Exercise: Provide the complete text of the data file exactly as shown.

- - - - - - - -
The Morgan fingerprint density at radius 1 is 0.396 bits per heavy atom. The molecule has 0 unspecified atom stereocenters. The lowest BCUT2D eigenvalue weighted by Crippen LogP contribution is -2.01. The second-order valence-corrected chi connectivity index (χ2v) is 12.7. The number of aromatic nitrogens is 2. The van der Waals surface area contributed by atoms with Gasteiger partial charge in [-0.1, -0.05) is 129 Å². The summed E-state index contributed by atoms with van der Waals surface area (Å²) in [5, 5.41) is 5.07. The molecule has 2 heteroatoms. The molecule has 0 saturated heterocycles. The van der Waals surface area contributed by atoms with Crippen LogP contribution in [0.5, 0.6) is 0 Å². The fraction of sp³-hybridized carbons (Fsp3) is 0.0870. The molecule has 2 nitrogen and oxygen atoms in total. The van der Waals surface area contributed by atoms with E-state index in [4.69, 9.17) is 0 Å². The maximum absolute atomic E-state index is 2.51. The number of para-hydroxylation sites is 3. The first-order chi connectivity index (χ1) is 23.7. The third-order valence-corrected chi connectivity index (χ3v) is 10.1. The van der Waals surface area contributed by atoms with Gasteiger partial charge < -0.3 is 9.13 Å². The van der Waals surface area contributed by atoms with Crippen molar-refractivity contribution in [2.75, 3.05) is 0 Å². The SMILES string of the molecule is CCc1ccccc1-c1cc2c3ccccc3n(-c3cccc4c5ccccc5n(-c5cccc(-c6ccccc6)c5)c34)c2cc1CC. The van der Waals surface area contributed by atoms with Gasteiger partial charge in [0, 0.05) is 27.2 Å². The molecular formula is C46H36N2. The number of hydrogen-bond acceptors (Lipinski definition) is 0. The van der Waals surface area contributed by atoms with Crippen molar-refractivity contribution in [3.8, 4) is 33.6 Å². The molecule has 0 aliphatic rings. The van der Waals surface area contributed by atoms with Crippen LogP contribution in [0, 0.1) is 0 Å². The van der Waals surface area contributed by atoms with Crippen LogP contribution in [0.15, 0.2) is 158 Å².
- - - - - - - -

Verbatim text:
The Morgan fingerprint density at radius 1 is 0.396 bits per heavy atom. The molecule has 0 unspecified atom stereocenters. The lowest BCUT2D eigenvalue weighted by Crippen LogP contribution is -2.01. The second-order valence-corrected chi connectivity index (χ2v) is 12.7. The number of aromatic nitrogens is 2. The van der Waals surface area contributed by atoms with Gasteiger partial charge in [-0.1, -0.05) is 129 Å². The summed E-state index contributed by atoms with van der Waals surface area (Å²) in [5, 5.41) is 5.07. The molecule has 2 heteroatoms. The molecule has 0 saturated heterocycles. The van der Waals surface area contributed by atoms with Crippen LogP contribution in [0.5, 0.6) is 0 Å². The fraction of sp³-hybridized carbons (Fsp3) is 0.0870. The molecule has 2 nitrogen and oxygen atoms in total. The van der Waals surface area contributed by atoms with E-state index in [4.69, 9.17) is 0 Å². The maximum absolute atomic E-state index is 2.51. The number of para-hydroxylation sites is 3. The first-order chi connectivity index (χ1) is 23.7. The third-order valence-corrected chi connectivity index (χ3v) is 10.1. The van der Waals surface area contributed by atoms with Gasteiger partial charge < -0.3 is 9.13 Å². The van der Waals surface area contributed by atoms with Crippen molar-refractivity contribution in [2.75, 3.05) is 0 Å². The SMILES string of the molecule is CCc1ccccc1-c1cc2c3ccccc3n(-c3cccc4c5ccccc5n(-c5cccc(-c6ccccc6)c5)c34)c2cc1CC. The van der Waals surface area contributed by atoms with Gasteiger partial charge in [0, 0.05) is 27.2 Å². The molecular formula is C46H36N2. The number of hydrogen-bond acceptors (Lipinski definition) is 0. The van der Waals surface area contributed by atoms with Crippen molar-refractivity contribution in [3.8, 4) is 33.6 Å². The molecule has 0 aliphatic rings. The van der Waals surface area contributed by atoms with Crippen LogP contribution in [0, 0.1) is 0 Å². The van der Waals surface area contributed by atoms with Crippen LogP contribution in [0.15, 0.2) is 158 Å².